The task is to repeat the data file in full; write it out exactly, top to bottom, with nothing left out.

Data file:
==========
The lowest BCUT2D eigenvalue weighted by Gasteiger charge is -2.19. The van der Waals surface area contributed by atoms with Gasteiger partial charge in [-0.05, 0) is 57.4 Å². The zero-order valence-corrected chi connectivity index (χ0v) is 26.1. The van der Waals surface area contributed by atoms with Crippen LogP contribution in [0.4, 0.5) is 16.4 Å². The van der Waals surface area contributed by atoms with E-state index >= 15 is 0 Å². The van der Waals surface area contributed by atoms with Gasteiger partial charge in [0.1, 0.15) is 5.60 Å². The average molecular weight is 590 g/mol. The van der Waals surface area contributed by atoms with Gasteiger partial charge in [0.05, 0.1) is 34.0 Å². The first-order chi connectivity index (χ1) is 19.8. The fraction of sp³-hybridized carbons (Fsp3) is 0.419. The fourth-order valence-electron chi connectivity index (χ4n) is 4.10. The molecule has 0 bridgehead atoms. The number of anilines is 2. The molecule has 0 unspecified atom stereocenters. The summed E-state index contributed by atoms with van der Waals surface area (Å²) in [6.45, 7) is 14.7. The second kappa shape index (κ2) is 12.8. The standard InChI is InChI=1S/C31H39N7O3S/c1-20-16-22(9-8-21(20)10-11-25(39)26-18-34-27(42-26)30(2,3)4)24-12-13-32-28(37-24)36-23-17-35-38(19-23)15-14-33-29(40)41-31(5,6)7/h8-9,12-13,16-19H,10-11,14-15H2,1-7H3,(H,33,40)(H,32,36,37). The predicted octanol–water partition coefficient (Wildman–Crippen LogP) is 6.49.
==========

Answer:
The lowest BCUT2D eigenvalue weighted by Gasteiger charge is -2.19. The van der Waals surface area contributed by atoms with Gasteiger partial charge in [-0.05, 0) is 57.4 Å². The zero-order valence-corrected chi connectivity index (χ0v) is 26.1. The van der Waals surface area contributed by atoms with Crippen LogP contribution in [0.4, 0.5) is 16.4 Å². The van der Waals surface area contributed by atoms with E-state index >= 15 is 0 Å². The van der Waals surface area contributed by atoms with Gasteiger partial charge in [0.1, 0.15) is 5.60 Å². The average molecular weight is 590 g/mol. The van der Waals surface area contributed by atoms with Gasteiger partial charge in [0.05, 0.1) is 34.0 Å². The first-order chi connectivity index (χ1) is 19.8. The fraction of sp³-hybridized carbons (Fsp3) is 0.419. The fourth-order valence-electron chi connectivity index (χ4n) is 4.10. The molecule has 0 bridgehead atoms. The number of anilines is 2. The molecule has 0 unspecified atom stereocenters. The summed E-state index contributed by atoms with van der Waals surface area (Å²) in [6.45, 7) is 14.7. The second kappa shape index (κ2) is 12.8. The standard InChI is InChI=1S/C31H39N7O3S/c1-20-16-22(9-8-21(20)10-11-25(39)26-18-34-27(42-26)30(2,3)4)24-12-13-32-28(37-24)36-23-17-35-38(19-23)15-14-33-29(40)41-31(5,6)7/h8-9,12-13,16-19H,10-11,14-15H2,1-7H3,(H,33,40)(H,32,36,37). The predicted octanol–water partition coefficient (Wildman–Crippen LogP) is 6.49.